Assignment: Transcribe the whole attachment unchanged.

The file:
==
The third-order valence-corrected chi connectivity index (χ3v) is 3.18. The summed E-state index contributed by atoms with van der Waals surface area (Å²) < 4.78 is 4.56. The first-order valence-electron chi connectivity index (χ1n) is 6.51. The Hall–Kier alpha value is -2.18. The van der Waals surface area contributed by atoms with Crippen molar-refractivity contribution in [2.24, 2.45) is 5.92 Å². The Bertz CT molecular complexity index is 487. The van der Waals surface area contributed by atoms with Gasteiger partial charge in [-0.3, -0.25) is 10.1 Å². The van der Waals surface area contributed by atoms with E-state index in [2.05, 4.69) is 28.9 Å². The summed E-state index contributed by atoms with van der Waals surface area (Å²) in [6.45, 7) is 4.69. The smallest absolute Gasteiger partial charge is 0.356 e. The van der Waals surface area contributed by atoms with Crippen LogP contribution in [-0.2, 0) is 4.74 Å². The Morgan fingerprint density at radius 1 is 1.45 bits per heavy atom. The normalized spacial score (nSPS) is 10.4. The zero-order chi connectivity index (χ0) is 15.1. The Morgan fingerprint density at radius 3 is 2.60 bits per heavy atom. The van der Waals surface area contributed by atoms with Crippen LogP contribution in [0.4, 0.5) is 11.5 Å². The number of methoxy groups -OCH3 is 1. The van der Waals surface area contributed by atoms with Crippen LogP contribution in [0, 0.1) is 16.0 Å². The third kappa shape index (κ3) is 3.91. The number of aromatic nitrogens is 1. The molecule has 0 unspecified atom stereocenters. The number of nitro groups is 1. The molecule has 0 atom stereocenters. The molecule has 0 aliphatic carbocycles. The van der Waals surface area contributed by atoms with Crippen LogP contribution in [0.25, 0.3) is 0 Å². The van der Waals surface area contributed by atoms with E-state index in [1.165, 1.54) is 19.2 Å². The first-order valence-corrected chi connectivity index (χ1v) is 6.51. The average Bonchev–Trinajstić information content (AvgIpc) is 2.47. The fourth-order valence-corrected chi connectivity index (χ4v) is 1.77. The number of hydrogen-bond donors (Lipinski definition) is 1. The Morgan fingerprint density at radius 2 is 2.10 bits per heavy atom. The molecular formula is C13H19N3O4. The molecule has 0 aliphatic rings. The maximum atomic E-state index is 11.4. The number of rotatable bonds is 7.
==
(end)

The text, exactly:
The third-order valence-corrected chi connectivity index (χ3v) is 3.18. The summed E-state index contributed by atoms with van der Waals surface area (Å²) < 4.78 is 4.56. The first-order valence-electron chi connectivity index (χ1n) is 6.51. The Hall–Kier alpha value is -2.18. The van der Waals surface area contributed by atoms with Crippen molar-refractivity contribution in [2.24, 2.45) is 5.92 Å². The Bertz CT molecular complexity index is 487. The van der Waals surface area contributed by atoms with Gasteiger partial charge in [-0.3, -0.25) is 10.1 Å². The van der Waals surface area contributed by atoms with E-state index in [2.05, 4.69) is 28.9 Å². The summed E-state index contributed by atoms with van der Waals surface area (Å²) in [6.45, 7) is 4.69. The smallest absolute Gasteiger partial charge is 0.356 e. The van der Waals surface area contributed by atoms with Crippen LogP contribution in [-0.2, 0) is 4.74 Å². The Morgan fingerprint density at radius 1 is 1.45 bits per heavy atom. The normalized spacial score (nSPS) is 10.4. The zero-order chi connectivity index (χ0) is 15.1. The Morgan fingerprint density at radius 3 is 2.60 bits per heavy atom. The van der Waals surface area contributed by atoms with Crippen LogP contribution in [0.4, 0.5) is 11.5 Å². The number of methoxy groups -OCH3 is 1. The van der Waals surface area contributed by atoms with Crippen LogP contribution in [0, 0.1) is 16.0 Å². The third kappa shape index (κ3) is 3.91. The number of aromatic nitrogens is 1. The molecule has 0 unspecified atom stereocenters. The number of nitro groups is 1. The molecule has 0 atom stereocenters. The molecule has 0 aliphatic carbocycles. The van der Waals surface area contributed by atoms with Crippen LogP contribution in [0.25, 0.3) is 0 Å². The van der Waals surface area contributed by atoms with E-state index in [1.165, 1.54) is 19.2 Å². The first-order valence-corrected chi connectivity index (χ1v) is 6.51. The average Bonchev–Trinajstić information content (AvgIpc) is 2.47. The fourth-order valence-corrected chi connectivity index (χ4v) is 1.77. The number of hydrogen-bond donors (Lipinski definition) is 1. The Morgan fingerprint density at radius 2 is 2.10 bits per heavy atom. The molecular formula is C13H19N3O4. The molecule has 0 aliphatic rings. The maximum atomic E-state index is 11.4. The number of rotatable bonds is 7.